the writings of John Locke, especially his Second Treatise of Government.
Barrett argues that today what Whites urgently need the most
is a restoration of their group or community rights.97 According to
Barrett, those white rights were granted by the original US Constitu-
tion that embodied core republican principles modeled on Athenian
democracy. This ancient Athenian model, which limited citizenship to
freeborn males, defines republicanism for Barrett: it is a view hold-
ing a central principle about avoiding diversity. Thats the observation
that the more people have in common the better they will treat each
other.98 Barrett claims that until the American Civil War, even the
supreme court routinely ruled that the documents of the Founders
were intended only for White people.99 However, white citizens now
have become politically homeless. As Barrett puts it, Todays White
person is an increasingly isolated individual who no longer has the
benefit of a real ethnic community that holds living space.100
According to Barrett, Some of the best material for exploring this
theme has come from philosopher John Locke, who was a key source
for the founding fathers. Locke said that in a state of nature the indi-
vidual was threatened, vulnerable, and selfish.101 The PLE model of
community appeals to such individuals: the culturally homeless, the
berserkers, the greatest misfits, the especially angry, those who refuse
to bow and scrape, the doers rather than passive thinkers, the dogs in
the cellar.102 It enlists these culturally disaffected whites and militants,
... those who have long lacked a community to defend, and trans-
forms them into valued members of a white community. When these

racially conscious individuals move together into a target area, they

begin to displace and DESTROY all the local values that have never
really served Whites.103 Their presence repels potential opponents and
nonwhite outsiders and gradually makes it possible to culturally terra-
form all the rest of the white community. Once white settlers gain
control of local businesses and political offices, they can develop an
Uncontrolled White Nationalist Culture (UCWNC).104
Barrett claims that as a conscious society of Whites determined
to hold and expand their living space, each PLE is correctly organized
for survival and represents the sprouting seeds of a future ethnic soci-
ety (as in race and culture).105 In this and other passages, he describes
PLEs with metaphors that reinvoke the Lockean myth of America as a
white settler nation that was founded on what Carole Pateman calls
the settler contract.106 For Locke and other European social contract
theorists, America was terra nullius, a vacant land awaiting discovery by
its first European settlers, who brought with them their rights to life,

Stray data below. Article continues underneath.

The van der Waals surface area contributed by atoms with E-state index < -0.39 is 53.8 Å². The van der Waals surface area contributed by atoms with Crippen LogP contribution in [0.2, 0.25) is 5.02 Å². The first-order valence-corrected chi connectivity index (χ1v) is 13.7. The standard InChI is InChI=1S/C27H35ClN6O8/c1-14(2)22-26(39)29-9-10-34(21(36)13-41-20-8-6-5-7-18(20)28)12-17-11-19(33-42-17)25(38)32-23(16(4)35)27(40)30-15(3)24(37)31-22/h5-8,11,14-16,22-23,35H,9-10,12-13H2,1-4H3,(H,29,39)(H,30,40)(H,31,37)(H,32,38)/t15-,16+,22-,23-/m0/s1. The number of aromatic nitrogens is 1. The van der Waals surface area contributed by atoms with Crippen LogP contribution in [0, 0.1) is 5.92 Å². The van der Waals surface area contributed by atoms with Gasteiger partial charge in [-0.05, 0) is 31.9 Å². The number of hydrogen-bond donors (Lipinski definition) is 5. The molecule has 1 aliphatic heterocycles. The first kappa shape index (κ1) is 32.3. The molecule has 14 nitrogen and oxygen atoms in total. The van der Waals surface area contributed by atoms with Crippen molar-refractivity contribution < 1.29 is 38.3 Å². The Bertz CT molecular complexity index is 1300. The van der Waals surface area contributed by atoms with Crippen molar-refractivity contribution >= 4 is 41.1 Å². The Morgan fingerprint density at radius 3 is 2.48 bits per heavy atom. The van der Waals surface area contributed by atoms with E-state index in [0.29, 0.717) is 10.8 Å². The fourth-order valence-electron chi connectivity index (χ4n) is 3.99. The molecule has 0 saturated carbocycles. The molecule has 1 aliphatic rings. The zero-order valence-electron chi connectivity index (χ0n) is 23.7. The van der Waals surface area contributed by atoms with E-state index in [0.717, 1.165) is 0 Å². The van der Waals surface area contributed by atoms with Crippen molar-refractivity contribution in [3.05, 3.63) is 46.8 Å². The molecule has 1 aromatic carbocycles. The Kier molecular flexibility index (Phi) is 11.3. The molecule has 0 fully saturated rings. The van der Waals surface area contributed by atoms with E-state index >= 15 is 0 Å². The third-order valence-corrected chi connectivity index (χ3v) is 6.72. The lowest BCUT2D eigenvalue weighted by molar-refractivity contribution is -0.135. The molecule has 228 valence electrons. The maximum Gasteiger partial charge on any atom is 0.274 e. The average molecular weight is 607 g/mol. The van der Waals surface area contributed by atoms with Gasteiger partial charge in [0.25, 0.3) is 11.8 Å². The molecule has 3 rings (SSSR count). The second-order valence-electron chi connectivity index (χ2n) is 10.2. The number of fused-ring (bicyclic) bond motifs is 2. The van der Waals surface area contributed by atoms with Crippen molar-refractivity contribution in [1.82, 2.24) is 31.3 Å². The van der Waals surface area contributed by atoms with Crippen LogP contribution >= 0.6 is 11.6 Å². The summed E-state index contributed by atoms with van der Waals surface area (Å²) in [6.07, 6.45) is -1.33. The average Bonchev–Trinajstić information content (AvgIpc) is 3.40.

liberty, property, and the principles of civil government. In his Second
Treatise of Government, Locke writes, For, supposing a man or family, in
the state they were at first, peopling the world by the children of Adam
or Noah, let him plant in some inland vacant places of America.107
Of course, Locke knew that the people whom he called Indians
or natives already occupied America.108 They fished, gathered, and
hunted on the land, and by laboring in these ways they appropriated
the spontaneous products of nature. According to Locke, He that
is nourished by the acorns he picked up under an oak, or the apples he
gathered from the trees in the wood, has certainly appropriated them
to himself. Nobody can deny but the nourishment is his. ... And it is
plain, if the first gathering made them not his, nothing else could.109
What made such nourishment his (sic) was the labor he extended
in order to fix a property in the things he appropriated. Locke writes,
That labor put a distinction between them and the common. That
added something to them more than Nature, the common mother of
all, had done, and so they became his private right.110
However, the Indians did not appropriate, that is, enclose, culti-
vate, and improve, the earth or the land itself. They did not establish
private domains or fixed settlements and, in this respect, they seemed
to live more like wild animals than human beings. This nomadic qual-
ity was among the reasons that many European settlers perceived the
Indians as savage creatures. Again, Locke writes:
Imagining a White N ation 89

But the chief matter of property being now not the fruits of
the earth, and the Beasts that subsist on it, but the earth itself; as
that which takes in and carries with it all the rest; I think it is plain,
that property in that too is acquired as the former. As much
land as a man tills, plants, improves, cultivates, and can use the
product of, so much is his property. He by his labour does, as